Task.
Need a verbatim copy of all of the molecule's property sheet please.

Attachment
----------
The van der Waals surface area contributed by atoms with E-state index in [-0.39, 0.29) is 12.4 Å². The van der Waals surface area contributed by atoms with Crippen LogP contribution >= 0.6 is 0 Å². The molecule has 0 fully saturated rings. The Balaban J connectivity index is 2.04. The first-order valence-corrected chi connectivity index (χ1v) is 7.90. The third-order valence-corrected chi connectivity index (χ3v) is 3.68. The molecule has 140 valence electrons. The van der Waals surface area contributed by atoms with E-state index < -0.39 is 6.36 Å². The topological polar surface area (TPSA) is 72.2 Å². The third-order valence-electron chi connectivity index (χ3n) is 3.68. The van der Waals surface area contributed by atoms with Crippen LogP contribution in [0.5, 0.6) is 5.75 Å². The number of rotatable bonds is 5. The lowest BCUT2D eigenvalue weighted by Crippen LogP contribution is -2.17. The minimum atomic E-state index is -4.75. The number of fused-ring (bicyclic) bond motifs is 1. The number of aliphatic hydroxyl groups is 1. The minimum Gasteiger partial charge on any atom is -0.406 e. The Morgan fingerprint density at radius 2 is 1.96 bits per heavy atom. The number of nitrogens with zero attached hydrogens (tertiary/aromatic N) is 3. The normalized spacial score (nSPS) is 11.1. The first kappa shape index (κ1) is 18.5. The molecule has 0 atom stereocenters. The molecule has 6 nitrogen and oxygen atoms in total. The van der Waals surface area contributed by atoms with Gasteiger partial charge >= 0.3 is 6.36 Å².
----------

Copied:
The van der Waals surface area contributed by atoms with E-state index in [-0.39, 0.29) is 12.4 Å². The van der Waals surface area contributed by atoms with Crippen LogP contribution >= 0.6 is 0 Å². The molecule has 0 fully saturated rings. The Balaban J connectivity index is 2.04. The first-order valence-corrected chi connectivity index (χ1v) is 7.90. The third-order valence-corrected chi connectivity index (χ3v) is 3.68. The molecule has 140 valence electrons. The van der Waals surface area contributed by atoms with E-state index < -0.39 is 6.36 Å². The topological polar surface area (TPSA) is 72.2 Å². The third-order valence-electron chi connectivity index (χ3n) is 3.68. The van der Waals surface area contributed by atoms with Crippen LogP contribution in [0.5, 0.6) is 5.75 Å². The number of rotatable bonds is 5. The lowest BCUT2D eigenvalue weighted by Crippen LogP contribution is -2.17. The minimum atomic E-state index is -4.75. The number of fused-ring (bicyclic) bond motifs is 1. The number of aliphatic hydroxyl groups is 1. The minimum Gasteiger partial charge on any atom is -0.406 e. The Morgan fingerprint density at radius 2 is 1.96 bits per heavy atom. The number of nitrogens with zero attached hydrogens (tertiary/aromatic N) is 3. The normalized spacial score (nSPS) is 11.1. The first kappa shape index (κ1) is 18.5. The molecule has 0 atom stereocenters. The molecule has 6 nitrogen and oxygen atoms in total. The van der Waals surface area contributed by atoms with Gasteiger partial charge >= 0.3 is 6.36 Å².